Witnesses say Unabomb suspect was in area of attacks

By The Associated Press
Arizona Daily Wildcat
April 8, 1996

HELENA, Mont. - As federal agents searched for proof that Theodore Kaczynski left his Montana cabin to mail bombs, two people said yesterday they had seen the hermit in Sacramento, Calif., in the area where the Unabomber mailed his last four bombs.

Frank Hensley, a desk clerk at the Royal Hotel, next door to the bus depot in downtown Sacramento, told The Associated Press he saw Kaczynski in the neighborhood or staying at the hotel almost annually during the last five years. He stayed at the hotel two or three times, usually in the late spring or summer, Hensley said.

''If it wasn't for all this, I'd be expecting to see him about now,'' Hensley said, referring to Kaczynski's recent arrest.

At a Burger King restaurant next to the Sacramento bus depot, manager Mike Singh said he saw Kaczynski a few times in recent years. On one occasion, Kaczynski was carrying an armload of books, Singh said.

''He said he was doing research and he had a breakfast sandwich,'' he said. ''He looked like one of those bums who come in in the morning and have a sandwich and cup of coffee and walk out.''

FBI spokesman George Grotz confirmed that agents were investigating whether Kaczynski had traveled to the Sacramento area.

Federal investigators tracking Kaczynski's movements are trying to learn how the former math professor, who had no visible means of support, could get to other states where the Unabomber's bombs were mailed or left.

They reportedly are checking whether he rode buses to those states; two bus line employees in Montana told the AP that Kaczynski was a passenger numerous times.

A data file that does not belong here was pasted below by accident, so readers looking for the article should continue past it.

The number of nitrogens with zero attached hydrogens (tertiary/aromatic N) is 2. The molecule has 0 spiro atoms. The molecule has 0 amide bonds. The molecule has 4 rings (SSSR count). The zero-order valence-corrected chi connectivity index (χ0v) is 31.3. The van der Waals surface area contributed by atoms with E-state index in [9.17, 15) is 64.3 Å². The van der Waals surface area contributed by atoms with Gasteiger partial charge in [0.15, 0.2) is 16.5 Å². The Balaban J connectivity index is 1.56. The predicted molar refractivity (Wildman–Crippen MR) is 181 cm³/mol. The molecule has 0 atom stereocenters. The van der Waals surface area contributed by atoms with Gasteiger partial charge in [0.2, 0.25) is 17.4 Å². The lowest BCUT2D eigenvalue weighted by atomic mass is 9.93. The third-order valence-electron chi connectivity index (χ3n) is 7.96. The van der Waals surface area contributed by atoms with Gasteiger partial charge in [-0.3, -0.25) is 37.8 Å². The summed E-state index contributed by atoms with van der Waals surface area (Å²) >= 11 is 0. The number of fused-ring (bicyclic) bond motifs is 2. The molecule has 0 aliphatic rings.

Kaczynski, 53, was taken into custody at his cabin near Lincoln, Mont., on Wednesday and is being held without bail in a Helena jail. He has been charged in federal court with possession of bomb-making materials.

The charge is intended to keep Kaczynski in custody while investigators build a case against him for the Unabom attacks that killed three people and injured 23 in nine states over the past 18 years.

Meanwhile, the painstaking search of Kaczynski's 10-foot-by-12-foot cabin continued yesterday. Grotz said investigators were combing the cabin and the surrounding forest.

The cabin search already has turned up a partially completed pipe bomb, bomb-making chemicals and components, and notes on making bombs.

One law enforcement official said a typewriter found in the cabin appears to be the one the Unabomber used to type his 35,000-word manifesto and letters. Another said investigators defused a live bomb in the cabin on Friday that they believe was intended for someone in particular.

Hensley said FBI agents approached him in March, showing him Kaczynski's photo.

''I recognized him right away,'' he said. ''I remembered his face.''

Hensley said Kaczynski stayed at the hotel two or three times in the late spring or early summer, and his stays lasted no longer than a week. He said he didn't recall the years he stayed in the hotel.

Hensley said FBI agents collected registration cards from the Royal and three other hotels in the neighborhood under the same ownership.

The agents were searching the Royal records for a guest registered by the last name of Konrad, Hensley said. He said they did not explain why.

The last four bombs from the Unabomber were mailed from Northern California: Two bombs postmarked in Sacramento exploded in June 1993, wounding one person in San Francisco and another at Yale University in New Haven, Conn

Another bomb mailed from San Francisco in 1994 killed a New Jersey advertising executive. And a fourth bomb postmarked in Oakland, Calif., exploded April 24, 1995, killing a timber industry lobbyist in Sacramento.

Years earlier, on Dec. 11, 1985, a man was killed by a bomb he found near his computer rental store in Sacramento.

U.S. attorneys from California, New Jersey, Montana and Utah were scheduled to meet Monday in Washington, D.C., to discuss where to hold the Unabomber trial.